|Sarah Loudin Thomas|
After pouring ourselves into writing our first book and striving to make it as close to perfection as we can, starting the process all over can feel overwhelming and even a bit frightening. Sarah Loudin Thomas shares her experience and offers encouragement. ~ Dawn
Why Book #2 Is Harder
Miracle in a Dry Season has been out for two months now. Which means I’m practically a veteran author, right? Ha!
Having a novel in print is both wonderful and terrifying. People have been reading and reviewing the book, which has been exciting. It's SO satisfying to see readers comment on the very themes I hoped were somewhere in those pages between the pretty covers. Because in storytelling, there comes a point when I've written, edited, re-edited, and combed through the words to the point that I'm not sure what's in there anymore.
Which is why it was so hard to let go of the sequel—Until the Harvest. I'd written it, completed the major edits, and right after the release of book #1, it was time to send it back to my editor for another thorough going over. And I didn't want to let go.
I kept wondering if the story communicates what I hope it does. Did I get the message in there? Will readers love the new characters as much as the old ones? Am I letting them down in some way by moving on? Having gotten some feedback on book #1, I now have an idea about what's appealing to readers. Do I still have that in book #2?
I had not anticipated these doubts. It made me really, really glad I'd already written Until the Harvest. If I were just jumping in, I'd be much too heavily influenced by what I think readers want instead of what God has called me to write.
And there's the hard part. It's not about me. I've grown the best book I can from the seed God planted in my heart. I've nurtured and watered and pruned (oh, how I've pruned!). And those glorious lines that might capture people's hearts? If there are any, they're the ones God whispered in my ear. At this point, trying to come up with anything else on my own would be foolish.
So I pried my fingers off the digital pages of Until the Harvest and hit send. I'd say I gave it to God except that it's always been His. He's just been letting me hold it for a while. And that is more than enough for me.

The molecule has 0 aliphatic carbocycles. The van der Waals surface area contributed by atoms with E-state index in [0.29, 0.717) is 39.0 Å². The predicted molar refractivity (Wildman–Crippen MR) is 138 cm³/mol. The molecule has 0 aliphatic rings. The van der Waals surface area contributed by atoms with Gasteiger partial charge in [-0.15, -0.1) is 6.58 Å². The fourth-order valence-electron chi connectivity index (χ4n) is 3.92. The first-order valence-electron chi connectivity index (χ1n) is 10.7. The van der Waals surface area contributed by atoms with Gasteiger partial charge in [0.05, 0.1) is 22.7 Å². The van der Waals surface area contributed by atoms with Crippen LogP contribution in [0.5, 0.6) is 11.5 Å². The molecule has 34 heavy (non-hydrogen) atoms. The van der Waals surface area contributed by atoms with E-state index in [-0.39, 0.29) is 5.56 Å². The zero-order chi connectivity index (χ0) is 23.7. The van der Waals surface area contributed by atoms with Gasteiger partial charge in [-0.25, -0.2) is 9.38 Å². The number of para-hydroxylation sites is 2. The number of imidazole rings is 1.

I've grown the best book I can from the seed God planted in my heart. Click to tweet.
Those glorious lines that might capture people's hearts? If there are any, they're the ones God whispered in my ear. Click to tweet.
I'd say I gave it to God except that it's always been His. He's just been letting me hold it for a while. And that is more than enough for me. Click to tweet.
On October 4, the e-book of Miracle in a Dry Season by Sarah Loudin Thomas will go on sale for $1.99. Readers can find at any major retailer. Click to tweet.
It’s 1954 and Perla Long’s arrival in the sleepy town of Wise, West Virginia, was supposed to go unnoticed. She just wants a quiet, safe place for her and her daughter, Sadie, where the mistakes of her past can stay hidden. But then drought comes to Wise, and Perla is pulled into the turmoil of a town desperately in need of a miracle.
Casewell Phillips has resigned himself to life as a bachelor…until he meets Perla. She’s everything he’s sought in a woman, but he can’t get past the sense that she’s hiding something. As the drought worsens, Perla’s unique gift divides the town in two, bringing both gratitude and condemnation, and placing the pair in the middle of a storm of anger and forgiveness, fear and faith.
“Once in a while a new author comes along with a work that makes you sit up and take notice. Thomas has crafted a tale of this proportion.” – Library Journal starred review
On October 4, the e-book of Miracle in a Dry Season will go on sale for $1.99. Readers can find a link to it here: http://bakerpublishinggroup.com/bethanyhouse/ebook-specials-from-bethany-house or at any major retailer.
Sarah Loudin Thomas grew up on a 100-acre farm in French Creek, WV, the seventh generation to live there. Her Christian fiction is set in West Virginia and celebrates the people, the land, and the heritage of Appalachia. Sarah currently oversees fundraising and communications for a Christian children’s home in Black Mountain, NC. She and her husband Jim live in the mountains of Western North Carolina with Thistle–the canine equivalent to a personal trainer pushing them to hike, run, and throw sticks. Sarah is active in her local church and enjoys cooking and–you guessed it–reading.
To learn more and connect with Sarah, please visit: